Perhaps the most significant aspect of the Black Feminist Film School project derives from the way Gumbs and Wallace have adapted the work of scholar Judylyn S. Ryan and her book Spirituality as Ideology in Black Women’s Film and Literature. Published in 2005, the book powerfully argues for a “paradigm of growth” instead of a polarizing paradigm of resistance. Through a dissection of a long list of novels and films, Ryan shows how time and again the stories crafted by Black women promote an ethics of interconnectedness, often by simply highlighting the contributions of minor characters. Further, she argues that the artists who make this work serve as priestesses within Black communities, becoming both a life force and  a source for healing. Gumbs and Wallace have made Ryan’s emphasis on spirituality foundational to the Black Feminist Film School.

Wallace goes on to explain how she and Gumbs approached the creation of the school. “I think the way we’re thinking about it is as legacy — we haven’t taken the approach of asking, ‘What is a Black feminist film?’ Instead we look at films and ask, ‘What are the elements of a Black feminist film practice?’ One big element is spirituality as a way of knowing. Not spirituality as religion, but spirituality as a source of knowledge, which is not the linear way of knowing from academia.” She continues, noting, “It’s also about a responsibility to one’s self and to one’s community, both with the finished project and the process all along the way. How are we building up and sustaining one another? And how are we learning from the legacy that we’re working in? And then how are we also looking toward the future?”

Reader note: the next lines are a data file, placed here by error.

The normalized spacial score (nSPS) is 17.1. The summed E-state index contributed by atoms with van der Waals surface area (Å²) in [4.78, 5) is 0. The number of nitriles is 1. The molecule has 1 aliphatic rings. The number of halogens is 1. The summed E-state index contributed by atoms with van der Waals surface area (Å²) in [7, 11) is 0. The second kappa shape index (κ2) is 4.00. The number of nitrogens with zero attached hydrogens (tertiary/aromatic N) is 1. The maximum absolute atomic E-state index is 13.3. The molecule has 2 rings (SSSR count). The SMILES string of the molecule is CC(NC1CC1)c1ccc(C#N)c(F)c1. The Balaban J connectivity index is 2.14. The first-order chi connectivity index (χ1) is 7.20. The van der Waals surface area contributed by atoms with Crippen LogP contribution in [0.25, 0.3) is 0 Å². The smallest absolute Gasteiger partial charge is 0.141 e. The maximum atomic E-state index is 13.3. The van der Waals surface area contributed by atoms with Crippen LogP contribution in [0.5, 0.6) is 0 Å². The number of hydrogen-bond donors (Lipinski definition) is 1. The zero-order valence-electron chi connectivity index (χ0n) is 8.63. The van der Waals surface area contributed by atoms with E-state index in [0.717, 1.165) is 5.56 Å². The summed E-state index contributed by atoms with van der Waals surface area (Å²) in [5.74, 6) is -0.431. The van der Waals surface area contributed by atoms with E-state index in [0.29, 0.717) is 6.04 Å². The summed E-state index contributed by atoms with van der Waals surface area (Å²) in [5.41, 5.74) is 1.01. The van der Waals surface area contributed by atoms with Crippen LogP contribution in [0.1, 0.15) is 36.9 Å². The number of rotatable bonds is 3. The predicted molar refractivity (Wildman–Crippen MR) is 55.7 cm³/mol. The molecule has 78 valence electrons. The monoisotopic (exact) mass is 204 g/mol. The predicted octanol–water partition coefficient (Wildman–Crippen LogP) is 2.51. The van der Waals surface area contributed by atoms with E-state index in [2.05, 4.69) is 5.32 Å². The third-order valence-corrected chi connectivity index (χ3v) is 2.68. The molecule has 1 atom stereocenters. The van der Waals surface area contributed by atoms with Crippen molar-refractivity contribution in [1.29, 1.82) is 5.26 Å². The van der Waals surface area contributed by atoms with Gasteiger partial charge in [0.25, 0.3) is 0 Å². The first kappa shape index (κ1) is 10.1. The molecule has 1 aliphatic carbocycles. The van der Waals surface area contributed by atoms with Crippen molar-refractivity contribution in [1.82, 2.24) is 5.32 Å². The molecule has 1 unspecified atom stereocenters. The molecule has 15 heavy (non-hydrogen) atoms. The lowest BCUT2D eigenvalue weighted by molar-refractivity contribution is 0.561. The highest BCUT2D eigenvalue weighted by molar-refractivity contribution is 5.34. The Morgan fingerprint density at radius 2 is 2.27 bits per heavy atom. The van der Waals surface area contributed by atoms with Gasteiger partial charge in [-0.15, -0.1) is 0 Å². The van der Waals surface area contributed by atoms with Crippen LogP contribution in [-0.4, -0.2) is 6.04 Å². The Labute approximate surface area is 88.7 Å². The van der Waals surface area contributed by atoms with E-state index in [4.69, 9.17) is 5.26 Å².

Gumbs offers another way of framing the school’s orientation toward past, present and future. “Basically, we are accountable to two legacies: First, those who came before us in the Black feminist tradition, as well as the intersectional communities that we connect with.” Part of this accountability, then, requires unearthing a lost history. “How can you be in conversation with a set of films you have never seen?” she asks, citing the films of Camille Billops, Julie Dash, Yvonne Welbon, Euzhan Palcy and others. Core to the Black Feminist Film School, then, are screenings, discussions and attention to the preservation of this work.

The school’s second emphasis is explained by Gumbs in this way: “We’re also accountable to future generations, and a future that goes beyond a history of slavery and oppression. So we’re accountable to a legacy, but at the same time looking toward a future, and at all times engaging in a critique of history that has shaped oppression. And then we’re using film to make visible alternative futures, which is an Afrofuturist approach.”

While all of this might sound heady and theoretical, the pair is adamantly practice-oriented. Gumbs explains: “On the production side, we really wanted to create a community of practice — what does it look like to create a Black feminist film? What is a Black feminist practice? What are the structures that go into making a film?”